Somewhere between a 10 page paper on postcolonialism, an 18 page paper on coalition governments, and a 20 page paper on Shakespeare, a thought presented itself quite forcibly: writing to any real extent truly does require believing that whatever we're writing about is worth it. Worth my time writing it, worth someone else's time to read it. Ideally, it'll make a statement- maybe even make a bit of a difference, if I'm lucky.
It's something I'm reminded of when I come across something fantastic, something so in-tune that I have to actually pause mid-page to appreciate what the author has just accomplished. It has to be more than eloquence or wit, more than a finely crafted phrase or sentence. It has to truly say something. I've got to read it, shake my head in wonderment, read it again, and sink into a moment of thought and/or marveling.
As an avid reader, this is my inspiration, validation for taking the time out of a busy schedule to read. As someone with an interest in writing (not to fancy myself a "writer" - is there a certain authority attached to that word now, or not so much anymore?), it's still inspiring, but also terribly disconcerting. How does one attain such power through the written word? Amazing.
Not the first time it's struck me that it must take some amount of self-confidence to write for serious publishing, at least in my mind. To think that you have something worth saying, something worth proclaiming to others "Hey, you have busy lives, but really you ought to stop and listen to what I have to tell you. Trust me, I know what I'm talking about; you'll like it." The potential self-involvement that accompanies writing if one has any hopes for an audience. ...On the other hand, it still seems as though some things must be written, must be said, even if we don't feel quite up to the task.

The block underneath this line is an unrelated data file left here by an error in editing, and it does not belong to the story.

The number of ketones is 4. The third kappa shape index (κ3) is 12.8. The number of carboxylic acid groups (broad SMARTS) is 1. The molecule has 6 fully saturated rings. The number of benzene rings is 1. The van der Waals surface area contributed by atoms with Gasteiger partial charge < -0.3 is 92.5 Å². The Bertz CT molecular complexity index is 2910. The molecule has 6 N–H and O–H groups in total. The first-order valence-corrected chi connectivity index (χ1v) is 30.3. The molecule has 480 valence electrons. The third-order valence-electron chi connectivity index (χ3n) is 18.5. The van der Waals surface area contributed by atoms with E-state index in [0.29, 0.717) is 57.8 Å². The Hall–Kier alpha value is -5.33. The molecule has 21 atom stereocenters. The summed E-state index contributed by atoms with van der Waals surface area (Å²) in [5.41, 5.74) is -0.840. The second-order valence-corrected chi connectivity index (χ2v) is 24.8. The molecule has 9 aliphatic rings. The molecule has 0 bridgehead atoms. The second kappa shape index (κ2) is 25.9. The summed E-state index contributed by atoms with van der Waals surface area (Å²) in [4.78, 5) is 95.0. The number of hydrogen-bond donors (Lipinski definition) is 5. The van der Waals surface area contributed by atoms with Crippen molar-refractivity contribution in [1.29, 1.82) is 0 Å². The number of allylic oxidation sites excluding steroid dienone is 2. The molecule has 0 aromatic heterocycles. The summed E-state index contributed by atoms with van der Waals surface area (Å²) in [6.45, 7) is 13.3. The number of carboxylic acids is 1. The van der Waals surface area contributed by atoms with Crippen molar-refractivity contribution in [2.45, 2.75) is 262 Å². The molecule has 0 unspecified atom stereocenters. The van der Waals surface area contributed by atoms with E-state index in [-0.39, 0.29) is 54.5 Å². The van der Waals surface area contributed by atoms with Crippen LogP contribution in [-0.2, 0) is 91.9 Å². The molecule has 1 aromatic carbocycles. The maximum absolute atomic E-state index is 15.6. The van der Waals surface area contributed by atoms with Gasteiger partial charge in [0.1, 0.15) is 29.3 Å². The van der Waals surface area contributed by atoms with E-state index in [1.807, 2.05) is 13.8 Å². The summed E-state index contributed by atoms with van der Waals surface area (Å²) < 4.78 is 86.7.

Something I mulled over while sitting on a runway in Dakar this past summer, recalling conversations with young carvers and painters in the Accra crafts-market the day before. I don't consider myself quite worthy enough to tell their stories, but someone ought to, no? ...And if those who felt themselves the true authority were the only ones to ever write... why, that'd be a lot of egotistic and didactic literature, now wouldn't it? Many stories that would be left untold, and the world deserves to hear them, just as they deserve to be told and heard. Must be told and heard, perhaps.
...Babbling. Back to work.